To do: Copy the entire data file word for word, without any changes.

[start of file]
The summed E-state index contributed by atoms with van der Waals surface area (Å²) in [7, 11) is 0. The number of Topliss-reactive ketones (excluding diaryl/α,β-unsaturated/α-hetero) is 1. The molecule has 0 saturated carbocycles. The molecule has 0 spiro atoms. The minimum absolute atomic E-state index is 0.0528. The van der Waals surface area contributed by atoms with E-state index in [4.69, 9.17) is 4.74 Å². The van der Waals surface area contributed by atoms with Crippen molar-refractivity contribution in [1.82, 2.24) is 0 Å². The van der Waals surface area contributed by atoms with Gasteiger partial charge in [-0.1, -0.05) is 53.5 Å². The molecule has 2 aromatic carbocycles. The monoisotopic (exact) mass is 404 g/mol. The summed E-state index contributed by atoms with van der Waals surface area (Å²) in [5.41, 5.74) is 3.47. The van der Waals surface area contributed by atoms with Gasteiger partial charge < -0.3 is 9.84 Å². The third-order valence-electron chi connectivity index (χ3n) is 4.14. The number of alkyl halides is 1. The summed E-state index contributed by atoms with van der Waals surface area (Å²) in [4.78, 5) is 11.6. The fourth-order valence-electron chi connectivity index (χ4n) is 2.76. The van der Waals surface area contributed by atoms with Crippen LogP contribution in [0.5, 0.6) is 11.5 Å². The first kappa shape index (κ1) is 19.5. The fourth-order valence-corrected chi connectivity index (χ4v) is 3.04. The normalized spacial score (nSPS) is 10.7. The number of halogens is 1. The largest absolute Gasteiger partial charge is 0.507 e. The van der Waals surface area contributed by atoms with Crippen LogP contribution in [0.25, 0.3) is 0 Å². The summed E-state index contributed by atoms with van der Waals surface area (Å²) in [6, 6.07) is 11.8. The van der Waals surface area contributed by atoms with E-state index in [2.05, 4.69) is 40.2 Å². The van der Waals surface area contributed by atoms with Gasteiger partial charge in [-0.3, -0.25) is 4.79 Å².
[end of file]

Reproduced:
The summed E-state index contributed by atoms with van der Waals surface area (Å²) in [7, 11) is 0. The number of Topliss-reactive ketones (excluding diaryl/α,β-unsaturated/α-hetero) is 1. The molecule has 0 saturated carbocycles. The molecule has 0 spiro atoms. The minimum absolute atomic E-state index is 0.0528. The van der Waals surface area contributed by atoms with E-state index in [4.69, 9.17) is 4.74 Å². The van der Waals surface area contributed by atoms with Crippen molar-refractivity contribution in [1.82, 2.24) is 0 Å². The van der Waals surface area contributed by atoms with Gasteiger partial charge in [-0.1, -0.05) is 53.5 Å². The molecule has 2 aromatic carbocycles. The monoisotopic (exact) mass is 404 g/mol. The summed E-state index contributed by atoms with van der Waals surface area (Å²) in [5.41, 5.74) is 3.47. The van der Waals surface area contributed by atoms with Gasteiger partial charge < -0.3 is 9.84 Å². The third-order valence-electron chi connectivity index (χ3n) is 4.14. The number of alkyl halides is 1. The summed E-state index contributed by atoms with van der Waals surface area (Å²) in [4.78, 5) is 11.6. The fourth-order valence-electron chi connectivity index (χ4n) is 2.76. The van der Waals surface area contributed by atoms with Crippen LogP contribution in [0.5, 0.6) is 11.5 Å². The first kappa shape index (κ1) is 19.5. The fourth-order valence-corrected chi connectivity index (χ4v) is 3.04. The normalized spacial score (nSPS) is 10.7. The number of halogens is 1. The largest absolute Gasteiger partial charge is 0.507 e. The van der Waals surface area contributed by atoms with Crippen LogP contribution in [0.25, 0.3) is 0 Å². The summed E-state index contributed by atoms with van der Waals surface area (Å²) in [6, 6.07) is 11.8. The van der Waals surface area contributed by atoms with E-state index in [2.05, 4.69) is 40.2 Å². The van der Waals surface area contributed by atoms with Gasteiger partial charge in [-0.3, -0.25) is 4.79 Å².